Mike Humble

Upon leaving school, Mike was destined to work on the Railway but cars were his first love. An apprenticeship in a large family Ford dealer was his first forray into the dark and seedy world of the motor trade.

Moving on to Rover and then PSV / HGV, he has circumnavigated most departments of dealerships including parts, service and latterly - the showroom. Mike has owned all sorts of rubbish from Lada to Leyland and also holds both Heavy Goods & Public Service Vehicle licences, he buys & sells buses and coaches during the week. Mike runs his own automotive web site and writes for a number of motoring or commercial vehicle themed publications

15 Comments

  1. The last thing Keith was involved in was a project that British Bus were partly involved in. The KIRN MOGUL, a Cummins engined, leaf sprung rear engined single deck. This was killed off at the development stage thanks to the low floor single deck (Dart/Lance SLF), and only 1 chassis was ever made. This sat outside the East Lancs plant in Blackburn for nigh on 2 years, when a certain Frank Carter of Yorkshire Traction spotted it, and got East Lancs to shove a Flyte body on it. Due to new regs it was registered as a coach, and it was a flyer. After Stagecoach takeover, it was sold to ACE Travel in Merseyside, and ended up scrapped

  2. Sounds like the classic British success story gone sadly awry- as is so often the case, good engineering but poor business sense. Damn shame.

  3. I remember Ward Bros very well, we often used them for family day trips in my youth. I must say in the late 70’s their buses weren’t the most reliable and would break down from time to time, I remember the bus driver shouting through the bus asking if any of the ladies had spare tights to replace the fan belt. Fun times ! Thanks for the article, I had no idea they were also involved in manufacturing in addition.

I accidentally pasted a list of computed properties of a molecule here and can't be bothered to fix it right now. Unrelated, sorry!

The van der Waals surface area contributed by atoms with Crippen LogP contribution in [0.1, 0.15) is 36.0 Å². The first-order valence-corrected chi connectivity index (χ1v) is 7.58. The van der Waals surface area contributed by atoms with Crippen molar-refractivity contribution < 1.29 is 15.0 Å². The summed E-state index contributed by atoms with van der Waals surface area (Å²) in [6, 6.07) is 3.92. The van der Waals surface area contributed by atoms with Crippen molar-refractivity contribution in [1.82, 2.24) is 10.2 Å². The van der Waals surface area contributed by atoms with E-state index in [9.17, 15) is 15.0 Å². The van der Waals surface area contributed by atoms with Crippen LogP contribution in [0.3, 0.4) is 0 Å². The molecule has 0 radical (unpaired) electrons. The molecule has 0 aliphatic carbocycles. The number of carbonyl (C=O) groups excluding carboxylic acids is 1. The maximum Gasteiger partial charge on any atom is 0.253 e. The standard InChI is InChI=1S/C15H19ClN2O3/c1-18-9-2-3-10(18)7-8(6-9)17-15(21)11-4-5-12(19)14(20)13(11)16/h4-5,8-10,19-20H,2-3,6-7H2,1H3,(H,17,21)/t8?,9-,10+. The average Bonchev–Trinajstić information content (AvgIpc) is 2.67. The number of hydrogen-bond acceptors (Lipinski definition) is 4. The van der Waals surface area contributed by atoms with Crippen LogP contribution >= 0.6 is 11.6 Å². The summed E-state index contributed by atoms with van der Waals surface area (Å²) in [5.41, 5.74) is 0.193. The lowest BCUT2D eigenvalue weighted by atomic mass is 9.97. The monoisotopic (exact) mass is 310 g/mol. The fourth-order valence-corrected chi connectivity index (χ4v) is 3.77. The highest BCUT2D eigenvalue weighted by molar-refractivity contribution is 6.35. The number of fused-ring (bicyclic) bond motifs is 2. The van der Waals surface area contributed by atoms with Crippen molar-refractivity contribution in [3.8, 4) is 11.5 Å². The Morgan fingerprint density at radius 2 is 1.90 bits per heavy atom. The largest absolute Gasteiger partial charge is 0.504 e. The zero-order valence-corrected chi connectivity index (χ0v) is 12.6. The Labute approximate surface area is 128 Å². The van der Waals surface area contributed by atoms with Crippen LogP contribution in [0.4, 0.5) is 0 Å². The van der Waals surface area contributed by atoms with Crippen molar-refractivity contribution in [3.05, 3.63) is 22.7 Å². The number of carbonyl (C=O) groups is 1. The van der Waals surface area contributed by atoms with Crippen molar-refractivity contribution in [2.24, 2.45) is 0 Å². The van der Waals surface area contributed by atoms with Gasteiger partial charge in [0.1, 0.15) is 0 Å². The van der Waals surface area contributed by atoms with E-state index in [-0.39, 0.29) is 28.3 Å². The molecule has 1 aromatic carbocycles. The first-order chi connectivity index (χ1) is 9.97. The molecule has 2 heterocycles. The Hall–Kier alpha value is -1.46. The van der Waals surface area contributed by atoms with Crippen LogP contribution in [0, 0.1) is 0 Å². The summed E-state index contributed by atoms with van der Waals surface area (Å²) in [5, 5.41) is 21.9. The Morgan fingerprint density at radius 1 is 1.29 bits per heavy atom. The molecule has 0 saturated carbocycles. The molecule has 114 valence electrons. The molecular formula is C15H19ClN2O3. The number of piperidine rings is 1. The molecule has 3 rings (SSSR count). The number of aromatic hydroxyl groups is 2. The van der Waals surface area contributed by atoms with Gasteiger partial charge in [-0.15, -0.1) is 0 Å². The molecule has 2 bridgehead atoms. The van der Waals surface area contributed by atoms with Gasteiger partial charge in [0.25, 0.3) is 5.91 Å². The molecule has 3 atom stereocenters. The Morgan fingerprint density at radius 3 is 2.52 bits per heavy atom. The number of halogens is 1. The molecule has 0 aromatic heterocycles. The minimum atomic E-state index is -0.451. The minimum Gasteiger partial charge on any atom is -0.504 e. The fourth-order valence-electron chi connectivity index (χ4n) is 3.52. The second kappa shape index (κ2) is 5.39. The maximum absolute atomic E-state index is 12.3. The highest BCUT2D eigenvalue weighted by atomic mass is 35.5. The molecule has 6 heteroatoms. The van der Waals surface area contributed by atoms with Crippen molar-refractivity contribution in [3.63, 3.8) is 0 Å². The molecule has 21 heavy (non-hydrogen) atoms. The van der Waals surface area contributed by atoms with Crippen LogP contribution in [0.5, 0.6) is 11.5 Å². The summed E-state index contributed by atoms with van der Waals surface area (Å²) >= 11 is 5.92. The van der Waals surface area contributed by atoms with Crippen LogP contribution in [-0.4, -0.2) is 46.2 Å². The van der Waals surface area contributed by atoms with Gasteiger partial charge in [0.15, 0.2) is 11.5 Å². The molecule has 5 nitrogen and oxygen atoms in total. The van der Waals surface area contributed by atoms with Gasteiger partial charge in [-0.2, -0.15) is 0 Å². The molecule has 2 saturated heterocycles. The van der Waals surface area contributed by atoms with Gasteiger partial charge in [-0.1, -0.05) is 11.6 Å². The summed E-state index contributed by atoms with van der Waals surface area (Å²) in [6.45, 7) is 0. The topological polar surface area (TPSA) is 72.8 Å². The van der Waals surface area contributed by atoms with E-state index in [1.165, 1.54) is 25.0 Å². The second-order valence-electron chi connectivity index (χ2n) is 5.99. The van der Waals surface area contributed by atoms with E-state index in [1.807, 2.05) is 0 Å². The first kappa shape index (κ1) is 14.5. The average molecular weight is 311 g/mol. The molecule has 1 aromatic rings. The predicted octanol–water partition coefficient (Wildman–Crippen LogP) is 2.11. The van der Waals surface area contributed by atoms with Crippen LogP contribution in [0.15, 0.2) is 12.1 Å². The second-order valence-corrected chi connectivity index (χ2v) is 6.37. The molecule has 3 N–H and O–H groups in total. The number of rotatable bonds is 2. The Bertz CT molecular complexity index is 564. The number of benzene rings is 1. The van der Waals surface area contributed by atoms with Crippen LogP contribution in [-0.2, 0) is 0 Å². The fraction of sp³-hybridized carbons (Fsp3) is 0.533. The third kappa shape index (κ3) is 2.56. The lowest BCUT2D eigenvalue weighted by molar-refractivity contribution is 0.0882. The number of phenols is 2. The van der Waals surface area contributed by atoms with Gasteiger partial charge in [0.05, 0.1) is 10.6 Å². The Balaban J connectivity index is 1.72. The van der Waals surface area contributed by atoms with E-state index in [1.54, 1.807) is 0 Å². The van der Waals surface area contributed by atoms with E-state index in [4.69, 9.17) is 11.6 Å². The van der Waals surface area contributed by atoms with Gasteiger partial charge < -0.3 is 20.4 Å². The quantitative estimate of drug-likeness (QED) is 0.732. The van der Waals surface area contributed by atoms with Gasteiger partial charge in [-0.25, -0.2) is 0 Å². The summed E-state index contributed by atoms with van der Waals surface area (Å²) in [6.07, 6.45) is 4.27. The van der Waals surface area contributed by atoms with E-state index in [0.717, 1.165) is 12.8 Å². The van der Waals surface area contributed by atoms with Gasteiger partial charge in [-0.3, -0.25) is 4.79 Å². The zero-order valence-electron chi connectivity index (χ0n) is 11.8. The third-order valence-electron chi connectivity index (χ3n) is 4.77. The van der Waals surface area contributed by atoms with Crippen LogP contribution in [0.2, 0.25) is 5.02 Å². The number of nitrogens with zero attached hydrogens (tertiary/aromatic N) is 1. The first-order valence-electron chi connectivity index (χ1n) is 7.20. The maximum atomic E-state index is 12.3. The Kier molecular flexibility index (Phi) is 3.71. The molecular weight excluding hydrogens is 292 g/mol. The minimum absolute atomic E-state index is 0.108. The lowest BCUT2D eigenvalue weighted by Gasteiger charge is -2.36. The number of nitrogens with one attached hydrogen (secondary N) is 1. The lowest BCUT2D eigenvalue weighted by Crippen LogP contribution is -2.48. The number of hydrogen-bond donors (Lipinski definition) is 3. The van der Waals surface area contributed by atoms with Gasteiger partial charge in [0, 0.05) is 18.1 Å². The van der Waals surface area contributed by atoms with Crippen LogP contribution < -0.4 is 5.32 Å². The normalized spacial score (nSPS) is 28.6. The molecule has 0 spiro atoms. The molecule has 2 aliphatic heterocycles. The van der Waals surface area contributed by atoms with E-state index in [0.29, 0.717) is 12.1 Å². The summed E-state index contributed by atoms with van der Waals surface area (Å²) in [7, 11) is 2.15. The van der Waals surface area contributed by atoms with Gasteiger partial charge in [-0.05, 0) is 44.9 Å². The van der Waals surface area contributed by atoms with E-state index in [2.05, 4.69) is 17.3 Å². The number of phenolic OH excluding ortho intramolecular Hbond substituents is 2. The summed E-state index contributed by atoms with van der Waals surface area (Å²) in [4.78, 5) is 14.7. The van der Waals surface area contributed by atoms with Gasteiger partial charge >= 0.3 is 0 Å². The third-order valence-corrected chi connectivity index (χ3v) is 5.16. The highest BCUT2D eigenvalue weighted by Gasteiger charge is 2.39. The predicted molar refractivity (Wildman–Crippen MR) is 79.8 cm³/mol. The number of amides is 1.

4. A bus operator deciding to build its own vehicles based on an obsolete design from a manufacturer that had gone out of business that hated “modern touches” like power steering. What could possibly go wrong? This venture was about as likely to succeed as Rover under the Phoenix four.

  5. Chris / Paul

    The GRXI did feature power steering as did the production Dalesman

    But to refurb buses that dated from 69/70/72 & 74 would have served little purpose and caused outcry from local users who were also tax payers to the then Council operated bus company.

    As mentioned, the initial plan would have been to replace the whole fleet by ’92 with a solitary Dalesman fleet. The first 6 were very well received but events outside Wards caused the collapse. A gamble indeed that if paid off, would have shook the boots of messrs Dennis Leyland & MCW.

  6. @7, Andrew Elphick,

    Pete Waterman opined about the state of our railways that the British are the world’s best amateurs- we usually cock it up the first time round but get it right in the end.

    I realise he’s not the most popular person with railfans but he does have a point. Trouble is, the motor industry is very unforgiving of mistakes made. If you don’t get things right straight off, you usually won’t get a second chance. You only have to look at dear old BL for examples of cars which were appalling to begin with but were pretty sorted later on- by which time it was far too late.